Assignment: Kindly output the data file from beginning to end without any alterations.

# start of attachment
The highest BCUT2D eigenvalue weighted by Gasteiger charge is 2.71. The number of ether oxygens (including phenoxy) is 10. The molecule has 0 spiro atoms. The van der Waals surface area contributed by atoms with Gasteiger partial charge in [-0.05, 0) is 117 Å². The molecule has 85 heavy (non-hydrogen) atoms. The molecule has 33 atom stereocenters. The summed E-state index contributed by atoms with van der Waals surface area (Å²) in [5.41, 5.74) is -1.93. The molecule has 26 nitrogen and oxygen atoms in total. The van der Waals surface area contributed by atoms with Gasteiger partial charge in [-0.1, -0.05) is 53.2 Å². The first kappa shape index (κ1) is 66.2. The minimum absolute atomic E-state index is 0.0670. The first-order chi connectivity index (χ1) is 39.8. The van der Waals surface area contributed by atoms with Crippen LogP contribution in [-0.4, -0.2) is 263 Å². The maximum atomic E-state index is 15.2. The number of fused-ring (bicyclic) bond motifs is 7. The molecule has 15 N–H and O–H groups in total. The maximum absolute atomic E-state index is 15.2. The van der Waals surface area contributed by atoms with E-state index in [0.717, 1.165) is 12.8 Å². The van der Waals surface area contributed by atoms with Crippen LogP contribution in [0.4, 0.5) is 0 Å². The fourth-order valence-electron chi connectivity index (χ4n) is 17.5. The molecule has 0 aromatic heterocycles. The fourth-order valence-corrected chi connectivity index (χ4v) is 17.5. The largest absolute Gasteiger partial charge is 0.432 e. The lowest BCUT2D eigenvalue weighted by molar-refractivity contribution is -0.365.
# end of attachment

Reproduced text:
The highest BCUT2D eigenvalue weighted by Gasteiger charge is 2.71. The number of ether oxygens (including phenoxy) is 10. The molecule has 0 spiro atoms. The van der Waals surface area contributed by atoms with Gasteiger partial charge in [-0.05, 0) is 117 Å². The molecule has 85 heavy (non-hydrogen) atoms. The molecule has 33 atom stereocenters. The summed E-state index contributed by atoms with van der Waals surface area (Å²) in [5.41, 5.74) is -1.93. The molecule has 26 nitrogen and oxygen atoms in total. The van der Waals surface area contributed by atoms with Gasteiger partial charge in [-0.1, -0.05) is 53.2 Å². The first kappa shape index (κ1) is 66.2. The minimum absolute atomic E-state index is 0.0670. The first-order chi connectivity index (χ1) is 39.8. The van der Waals surface area contributed by atoms with Crippen LogP contribution in [-0.4, -0.2) is 263 Å². The maximum atomic E-state index is 15.2. The number of fused-ring (bicyclic) bond motifs is 7. The molecule has 15 N–H and O–H groups in total. The maximum absolute atomic E-state index is 15.2. The van der Waals surface area contributed by atoms with E-state index in [0.717, 1.165) is 12.8 Å². The van der Waals surface area contributed by atoms with Crippen LogP contribution in [0.4, 0.5) is 0 Å². The fourth-order valence-electron chi connectivity index (χ4n) is 17.5. The molecule has 0 aromatic heterocycles. The fourth-order valence-corrected chi connectivity index (χ4v) is 17.5. The largest absolute Gasteiger partial charge is 0.432 e. The lowest BCUT2D eigenvalue weighted by molar-refractivity contribution is -0.365.